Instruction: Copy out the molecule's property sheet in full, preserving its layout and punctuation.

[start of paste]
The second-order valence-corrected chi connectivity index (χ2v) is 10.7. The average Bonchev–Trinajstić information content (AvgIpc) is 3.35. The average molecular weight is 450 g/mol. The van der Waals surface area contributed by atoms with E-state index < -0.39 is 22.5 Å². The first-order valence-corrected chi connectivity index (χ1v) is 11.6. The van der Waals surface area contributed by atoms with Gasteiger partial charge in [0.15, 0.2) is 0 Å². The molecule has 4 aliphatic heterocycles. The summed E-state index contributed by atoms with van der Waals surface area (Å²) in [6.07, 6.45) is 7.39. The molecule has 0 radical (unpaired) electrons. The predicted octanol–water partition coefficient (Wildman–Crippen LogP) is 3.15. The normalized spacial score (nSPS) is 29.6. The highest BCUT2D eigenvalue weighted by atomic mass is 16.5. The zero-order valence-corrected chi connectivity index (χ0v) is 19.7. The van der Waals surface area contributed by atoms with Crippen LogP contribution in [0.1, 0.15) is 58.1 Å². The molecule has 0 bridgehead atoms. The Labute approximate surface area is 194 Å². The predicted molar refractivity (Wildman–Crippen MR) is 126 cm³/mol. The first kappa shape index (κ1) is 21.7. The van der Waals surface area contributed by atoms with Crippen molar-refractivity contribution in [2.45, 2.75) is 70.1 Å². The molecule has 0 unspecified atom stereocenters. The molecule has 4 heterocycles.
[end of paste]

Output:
The second-order valence-corrected chi connectivity index (χ2v) is 10.7. The average Bonchev–Trinajstić information content (AvgIpc) is 3.35. The average molecular weight is 450 g/mol. The van der Waals surface area contributed by atoms with E-state index < -0.39 is 22.5 Å². The first-order valence-corrected chi connectivity index (χ1v) is 11.6. The van der Waals surface area contributed by atoms with Gasteiger partial charge in [0.15, 0.2) is 0 Å². The molecule has 4 aliphatic heterocycles. The summed E-state index contributed by atoms with van der Waals surface area (Å²) in [6.07, 6.45) is 7.39. The molecule has 0 radical (unpaired) electrons. The predicted octanol–water partition coefficient (Wildman–Crippen LogP) is 3.15. The normalized spacial score (nSPS) is 29.6. The highest BCUT2D eigenvalue weighted by atomic mass is 16.5. The zero-order valence-corrected chi connectivity index (χ0v) is 19.7. The van der Waals surface area contributed by atoms with Crippen LogP contribution in [0.1, 0.15) is 58.1 Å². The molecule has 0 bridgehead atoms. The Labute approximate surface area is 194 Å². The predicted molar refractivity (Wildman–Crippen MR) is 126 cm³/mol. The first kappa shape index (κ1) is 21.7. The van der Waals surface area contributed by atoms with Crippen molar-refractivity contribution in [2.45, 2.75) is 70.1 Å². The molecule has 0 unspecified atom stereocenters. The molecule has 4 heterocycles.